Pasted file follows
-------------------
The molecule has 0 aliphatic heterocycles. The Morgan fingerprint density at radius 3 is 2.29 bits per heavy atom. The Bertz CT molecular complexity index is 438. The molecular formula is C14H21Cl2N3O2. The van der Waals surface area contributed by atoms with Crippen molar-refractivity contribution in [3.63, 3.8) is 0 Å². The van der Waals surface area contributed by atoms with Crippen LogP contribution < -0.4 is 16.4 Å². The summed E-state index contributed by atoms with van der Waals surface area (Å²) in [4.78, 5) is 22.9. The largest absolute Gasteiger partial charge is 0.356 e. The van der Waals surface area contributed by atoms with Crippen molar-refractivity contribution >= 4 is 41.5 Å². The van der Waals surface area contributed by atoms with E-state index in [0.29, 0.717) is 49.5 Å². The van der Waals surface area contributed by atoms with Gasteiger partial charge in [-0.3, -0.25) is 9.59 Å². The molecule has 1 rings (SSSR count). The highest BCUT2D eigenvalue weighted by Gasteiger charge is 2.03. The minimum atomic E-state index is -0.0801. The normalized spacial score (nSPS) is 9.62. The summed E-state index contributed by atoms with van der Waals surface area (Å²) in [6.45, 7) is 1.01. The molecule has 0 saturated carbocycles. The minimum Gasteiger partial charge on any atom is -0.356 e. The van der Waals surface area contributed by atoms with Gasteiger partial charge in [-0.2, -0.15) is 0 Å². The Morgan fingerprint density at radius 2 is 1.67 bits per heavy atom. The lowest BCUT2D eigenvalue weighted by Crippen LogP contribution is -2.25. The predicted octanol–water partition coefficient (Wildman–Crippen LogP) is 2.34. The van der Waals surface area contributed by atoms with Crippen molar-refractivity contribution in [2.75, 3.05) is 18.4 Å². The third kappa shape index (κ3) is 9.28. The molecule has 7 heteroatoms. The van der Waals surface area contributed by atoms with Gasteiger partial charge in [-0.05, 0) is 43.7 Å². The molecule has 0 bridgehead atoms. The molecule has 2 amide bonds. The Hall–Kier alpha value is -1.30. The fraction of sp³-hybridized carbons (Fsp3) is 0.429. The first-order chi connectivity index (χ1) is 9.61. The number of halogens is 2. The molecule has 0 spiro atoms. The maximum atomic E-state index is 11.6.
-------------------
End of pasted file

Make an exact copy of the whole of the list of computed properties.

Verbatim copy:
The molecule has 0 aliphatic heterocycles. The Morgan fingerprint density at radius 3 is 2.29 bits per heavy atom. The Bertz CT molecular complexity index is 438. The molecular formula is C14H21Cl2N3O2. The van der Waals surface area contributed by atoms with Crippen molar-refractivity contribution in [3.63, 3.8) is 0 Å². The van der Waals surface area contributed by atoms with Crippen LogP contribution < -0.4 is 16.4 Å². The summed E-state index contributed by atoms with van der Waals surface area (Å²) in [4.78, 5) is 22.9. The largest absolute Gasteiger partial charge is 0.356 e. The van der Waals surface area contributed by atoms with Crippen molar-refractivity contribution >= 4 is 41.5 Å². The van der Waals surface area contributed by atoms with E-state index in [0.29, 0.717) is 49.5 Å². The van der Waals surface area contributed by atoms with Gasteiger partial charge in [-0.3, -0.25) is 9.59 Å². The molecule has 1 rings (SSSR count). The highest BCUT2D eigenvalue weighted by Gasteiger charge is 2.03. The minimum atomic E-state index is -0.0801. The normalized spacial score (nSPS) is 9.62. The summed E-state index contributed by atoms with van der Waals surface area (Å²) in [6.45, 7) is 1.01. The molecule has 0 saturated carbocycles. The minimum Gasteiger partial charge on any atom is -0.356 e. The van der Waals surface area contributed by atoms with Gasteiger partial charge in [-0.2, -0.15) is 0 Å². The Morgan fingerprint density at radius 2 is 1.67 bits per heavy atom. The lowest BCUT2D eigenvalue weighted by Crippen LogP contribution is -2.25. The predicted octanol–water partition coefficient (Wildman–Crippen LogP) is 2.34. The van der Waals surface area contributed by atoms with Crippen molar-refractivity contribution in [2.75, 3.05) is 18.4 Å². The third kappa shape index (κ3) is 9.28. The molecule has 7 heteroatoms. The van der Waals surface area contributed by atoms with Gasteiger partial charge in [-0.05, 0) is 43.7 Å². The molecule has 0 bridgehead atoms. The molecule has 2 amide bonds. The Hall–Kier alpha value is -1.30. The fraction of sp³-hybridized carbons (Fsp3) is 0.429. The first-order chi connectivity index (χ1) is 9.61. The number of halogens is 2. The molecule has 0 spiro atoms. The maximum atomic E-state index is 11.6.